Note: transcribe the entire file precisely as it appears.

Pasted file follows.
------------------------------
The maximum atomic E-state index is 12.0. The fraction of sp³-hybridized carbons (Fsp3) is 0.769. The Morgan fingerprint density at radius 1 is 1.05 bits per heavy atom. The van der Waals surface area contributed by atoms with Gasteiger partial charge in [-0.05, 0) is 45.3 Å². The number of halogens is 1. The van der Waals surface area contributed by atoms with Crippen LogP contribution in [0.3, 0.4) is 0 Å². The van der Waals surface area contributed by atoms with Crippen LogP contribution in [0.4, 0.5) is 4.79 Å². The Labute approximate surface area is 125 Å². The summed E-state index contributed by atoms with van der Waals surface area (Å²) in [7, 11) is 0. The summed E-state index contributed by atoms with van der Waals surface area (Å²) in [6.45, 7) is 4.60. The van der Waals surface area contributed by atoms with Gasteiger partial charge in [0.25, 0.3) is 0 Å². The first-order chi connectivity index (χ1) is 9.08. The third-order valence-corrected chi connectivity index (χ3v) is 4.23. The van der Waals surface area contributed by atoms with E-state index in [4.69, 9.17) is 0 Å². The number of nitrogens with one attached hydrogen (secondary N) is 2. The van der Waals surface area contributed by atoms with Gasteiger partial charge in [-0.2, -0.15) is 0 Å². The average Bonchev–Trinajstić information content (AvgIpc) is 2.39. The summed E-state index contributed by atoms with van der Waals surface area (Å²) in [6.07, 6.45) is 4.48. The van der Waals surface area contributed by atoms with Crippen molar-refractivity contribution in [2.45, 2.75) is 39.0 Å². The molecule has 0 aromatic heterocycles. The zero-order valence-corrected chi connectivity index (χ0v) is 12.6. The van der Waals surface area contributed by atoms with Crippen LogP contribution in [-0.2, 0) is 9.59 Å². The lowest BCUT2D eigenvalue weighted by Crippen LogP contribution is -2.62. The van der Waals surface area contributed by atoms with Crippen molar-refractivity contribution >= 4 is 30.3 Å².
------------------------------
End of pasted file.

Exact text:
The maximum atomic E-state index is 12.0. The fraction of sp³-hybridized carbons (Fsp3) is 0.769. The Morgan fingerprint density at radius 1 is 1.05 bits per heavy atom. The van der Waals surface area contributed by atoms with Gasteiger partial charge in [-0.05, 0) is 45.3 Å². The number of halogens is 1. The van der Waals surface area contributed by atoms with Crippen LogP contribution in [0.3, 0.4) is 0 Å². The van der Waals surface area contributed by atoms with Crippen LogP contribution in [0.4, 0.5) is 4.79 Å². The Labute approximate surface area is 125 Å². The summed E-state index contributed by atoms with van der Waals surface area (Å²) in [7, 11) is 0. The summed E-state index contributed by atoms with van der Waals surface area (Å²) in [6.45, 7) is 4.60. The van der Waals surface area contributed by atoms with Gasteiger partial charge in [0.25, 0.3) is 0 Å². The first-order chi connectivity index (χ1) is 9.08. The third-order valence-corrected chi connectivity index (χ3v) is 4.23. The van der Waals surface area contributed by atoms with E-state index in [4.69, 9.17) is 0 Å². The number of nitrogens with one attached hydrogen (secondary N) is 2. The van der Waals surface area contributed by atoms with Gasteiger partial charge in [-0.2, -0.15) is 0 Å². The average Bonchev–Trinajstić information content (AvgIpc) is 2.39. The summed E-state index contributed by atoms with van der Waals surface area (Å²) in [6.07, 6.45) is 4.48. The van der Waals surface area contributed by atoms with Crippen molar-refractivity contribution in [2.45, 2.75) is 39.0 Å². The molecule has 0 aromatic heterocycles. The zero-order valence-corrected chi connectivity index (χ0v) is 12.6. The van der Waals surface area contributed by atoms with Crippen LogP contribution in [-0.2, 0) is 9.59 Å². The lowest BCUT2D eigenvalue weighted by Crippen LogP contribution is -2.62. The van der Waals surface area contributed by atoms with Crippen molar-refractivity contribution >= 4 is 30.3 Å².